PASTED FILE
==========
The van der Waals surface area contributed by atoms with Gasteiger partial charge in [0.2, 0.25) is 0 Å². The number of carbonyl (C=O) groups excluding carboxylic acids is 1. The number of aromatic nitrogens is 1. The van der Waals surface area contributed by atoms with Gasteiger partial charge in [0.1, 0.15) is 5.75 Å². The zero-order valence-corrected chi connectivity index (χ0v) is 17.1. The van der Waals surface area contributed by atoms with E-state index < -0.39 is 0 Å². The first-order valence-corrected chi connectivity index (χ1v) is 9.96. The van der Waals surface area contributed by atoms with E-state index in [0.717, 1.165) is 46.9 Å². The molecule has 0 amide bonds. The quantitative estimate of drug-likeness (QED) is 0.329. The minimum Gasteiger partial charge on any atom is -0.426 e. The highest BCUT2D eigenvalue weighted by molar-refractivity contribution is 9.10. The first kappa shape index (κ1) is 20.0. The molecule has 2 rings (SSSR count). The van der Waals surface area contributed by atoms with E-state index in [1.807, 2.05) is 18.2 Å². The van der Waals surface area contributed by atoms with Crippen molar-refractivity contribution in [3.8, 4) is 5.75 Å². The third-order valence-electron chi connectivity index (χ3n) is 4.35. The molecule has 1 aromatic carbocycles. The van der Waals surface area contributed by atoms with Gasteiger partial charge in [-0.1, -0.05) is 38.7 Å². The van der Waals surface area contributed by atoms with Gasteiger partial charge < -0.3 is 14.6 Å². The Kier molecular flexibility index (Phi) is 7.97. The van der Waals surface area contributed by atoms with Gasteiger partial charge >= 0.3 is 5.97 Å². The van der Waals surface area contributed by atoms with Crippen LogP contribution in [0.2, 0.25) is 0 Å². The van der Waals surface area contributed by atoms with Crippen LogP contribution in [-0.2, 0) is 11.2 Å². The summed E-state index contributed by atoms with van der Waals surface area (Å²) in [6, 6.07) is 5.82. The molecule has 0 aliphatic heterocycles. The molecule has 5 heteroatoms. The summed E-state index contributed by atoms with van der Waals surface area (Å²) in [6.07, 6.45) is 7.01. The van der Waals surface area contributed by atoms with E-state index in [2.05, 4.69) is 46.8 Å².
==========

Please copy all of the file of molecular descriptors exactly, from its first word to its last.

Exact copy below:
The van der Waals surface area contributed by atoms with Gasteiger partial charge in [0.2, 0.25) is 0 Å². The number of carbonyl (C=O) groups excluding carboxylic acids is 1. The number of aromatic nitrogens is 1. The van der Waals surface area contributed by atoms with Gasteiger partial charge in [0.1, 0.15) is 5.75 Å². The zero-order valence-corrected chi connectivity index (χ0v) is 17.1. The van der Waals surface area contributed by atoms with E-state index < -0.39 is 0 Å². The first-order valence-corrected chi connectivity index (χ1v) is 9.96. The van der Waals surface area contributed by atoms with E-state index in [0.717, 1.165) is 46.9 Å². The molecule has 0 amide bonds. The quantitative estimate of drug-likeness (QED) is 0.329. The minimum Gasteiger partial charge on any atom is -0.426 e. The highest BCUT2D eigenvalue weighted by molar-refractivity contribution is 9.10. The first kappa shape index (κ1) is 20.0. The molecule has 2 rings (SSSR count). The van der Waals surface area contributed by atoms with E-state index in [1.807, 2.05) is 18.2 Å². The van der Waals surface area contributed by atoms with Crippen molar-refractivity contribution in [3.8, 4) is 5.75 Å². The third-order valence-electron chi connectivity index (χ3n) is 4.35. The molecule has 1 aromatic carbocycles. The van der Waals surface area contributed by atoms with Gasteiger partial charge in [-0.1, -0.05) is 38.7 Å². The van der Waals surface area contributed by atoms with Gasteiger partial charge < -0.3 is 14.6 Å². The Kier molecular flexibility index (Phi) is 7.97. The van der Waals surface area contributed by atoms with Gasteiger partial charge >= 0.3 is 5.97 Å². The van der Waals surface area contributed by atoms with Crippen LogP contribution in [0.2, 0.25) is 0 Å². The van der Waals surface area contributed by atoms with Crippen LogP contribution in [-0.2, 0) is 11.2 Å². The summed E-state index contributed by atoms with van der Waals surface area (Å²) in [6, 6.07) is 5.82. The molecule has 0 aliphatic heterocycles. The molecule has 5 heteroatoms. The summed E-state index contributed by atoms with van der Waals surface area (Å²) in [6.07, 6.45) is 7.01. The van der Waals surface area contributed by atoms with E-state index in [2.05, 4.69) is 46.8 Å².